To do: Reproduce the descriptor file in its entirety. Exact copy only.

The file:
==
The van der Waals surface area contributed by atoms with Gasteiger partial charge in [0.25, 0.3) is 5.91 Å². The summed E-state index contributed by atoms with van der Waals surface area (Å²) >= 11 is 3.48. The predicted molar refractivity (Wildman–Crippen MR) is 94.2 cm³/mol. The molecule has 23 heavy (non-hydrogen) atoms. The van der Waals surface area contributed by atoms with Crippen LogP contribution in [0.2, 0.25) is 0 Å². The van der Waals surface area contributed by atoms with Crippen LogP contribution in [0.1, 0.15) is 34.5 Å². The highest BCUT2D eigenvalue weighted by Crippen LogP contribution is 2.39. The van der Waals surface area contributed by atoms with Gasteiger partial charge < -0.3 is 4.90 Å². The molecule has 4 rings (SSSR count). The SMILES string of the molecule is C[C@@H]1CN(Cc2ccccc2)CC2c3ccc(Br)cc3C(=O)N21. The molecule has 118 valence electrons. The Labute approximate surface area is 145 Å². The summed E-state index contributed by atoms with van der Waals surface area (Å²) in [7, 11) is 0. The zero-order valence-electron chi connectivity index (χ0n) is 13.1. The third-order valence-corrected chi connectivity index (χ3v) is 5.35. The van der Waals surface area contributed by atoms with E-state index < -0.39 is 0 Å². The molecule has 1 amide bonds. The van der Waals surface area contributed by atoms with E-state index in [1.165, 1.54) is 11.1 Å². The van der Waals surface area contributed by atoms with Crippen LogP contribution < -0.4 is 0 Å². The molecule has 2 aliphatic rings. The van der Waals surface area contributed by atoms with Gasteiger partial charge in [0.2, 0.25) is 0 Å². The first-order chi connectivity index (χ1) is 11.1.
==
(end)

The van der Waals surface area contributed by atoms with Gasteiger partial charge in [0.25, 0.3) is 5.91 Å². The summed E-state index contributed by atoms with van der Waals surface area (Å²) >= 11 is 3.48. The predicted molar refractivity (Wildman–Crippen MR) is 94.2 cm³/mol. The molecule has 23 heavy (non-hydrogen) atoms. The van der Waals surface area contributed by atoms with Crippen LogP contribution in [0.2, 0.25) is 0 Å². The van der Waals surface area contributed by atoms with Crippen LogP contribution in [0.1, 0.15) is 34.5 Å². The highest BCUT2D eigenvalue weighted by Crippen LogP contribution is 2.39. The van der Waals surface area contributed by atoms with Gasteiger partial charge < -0.3 is 4.90 Å². The molecule has 4 rings (SSSR count). The SMILES string of the molecule is C[C@@H]1CN(Cc2ccccc2)CC2c3ccc(Br)cc3C(=O)N21. The molecule has 118 valence electrons. The Labute approximate surface area is 145 Å². The summed E-state index contributed by atoms with van der Waals surface area (Å²) in [7, 11) is 0. The zero-order valence-electron chi connectivity index (χ0n) is 13.1. The third-order valence-corrected chi connectivity index (χ3v) is 5.35. The van der Waals surface area contributed by atoms with E-state index < -0.39 is 0 Å². The molecule has 1 amide bonds. The van der Waals surface area contributed by atoms with E-state index in [1.165, 1.54) is 11.1 Å². The van der Waals surface area contributed by atoms with Crippen LogP contribution < -0.4 is 0 Å². The molecule has 2 aliphatic rings. The van der Waals surface area contributed by atoms with Gasteiger partial charge in [0.2, 0.25) is 0 Å². The first-order chi connectivity index (χ1) is 11.1.